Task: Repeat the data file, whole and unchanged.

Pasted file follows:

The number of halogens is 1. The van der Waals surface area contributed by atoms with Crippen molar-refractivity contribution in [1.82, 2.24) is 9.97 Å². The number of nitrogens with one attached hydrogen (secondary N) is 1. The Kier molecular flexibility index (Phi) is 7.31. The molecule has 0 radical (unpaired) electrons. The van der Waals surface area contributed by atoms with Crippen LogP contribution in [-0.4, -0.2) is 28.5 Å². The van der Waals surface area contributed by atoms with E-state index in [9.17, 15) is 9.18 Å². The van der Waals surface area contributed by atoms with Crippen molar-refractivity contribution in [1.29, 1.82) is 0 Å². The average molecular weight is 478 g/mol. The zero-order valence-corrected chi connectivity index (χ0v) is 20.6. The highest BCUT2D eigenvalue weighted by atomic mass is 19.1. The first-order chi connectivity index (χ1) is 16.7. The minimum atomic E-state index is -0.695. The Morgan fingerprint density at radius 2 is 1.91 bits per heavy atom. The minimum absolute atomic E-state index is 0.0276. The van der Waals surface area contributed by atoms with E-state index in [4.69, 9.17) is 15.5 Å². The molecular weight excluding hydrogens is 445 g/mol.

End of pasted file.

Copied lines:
The number of halogens is 1. The van der Waals surface area contributed by atoms with Crippen molar-refractivity contribution in [1.82, 2.24) is 9.97 Å². The number of nitrogens with one attached hydrogen (secondary N) is 1. The Kier molecular flexibility index (Phi) is 7.31. The molecule has 0 radical (unpaired) electrons. The van der Waals surface area contributed by atoms with Crippen LogP contribution in [-0.4, -0.2) is 28.5 Å². The van der Waals surface area contributed by atoms with E-state index in [9.17, 15) is 9.18 Å². The van der Waals surface area contributed by atoms with Crippen molar-refractivity contribution in [1.29, 1.82) is 0 Å². The average molecular weight is 478 g/mol. The zero-order valence-corrected chi connectivity index (χ0v) is 20.6. The highest BCUT2D eigenvalue weighted by atomic mass is 19.1. The first-order chi connectivity index (χ1) is 16.7. The minimum atomic E-state index is -0.695. The Morgan fingerprint density at radius 2 is 1.91 bits per heavy atom. The minimum absolute atomic E-state index is 0.0276. The van der Waals surface area contributed by atoms with E-state index in [4.69, 9.17) is 15.5 Å². The molecular weight excluding hydrogens is 445 g/mol.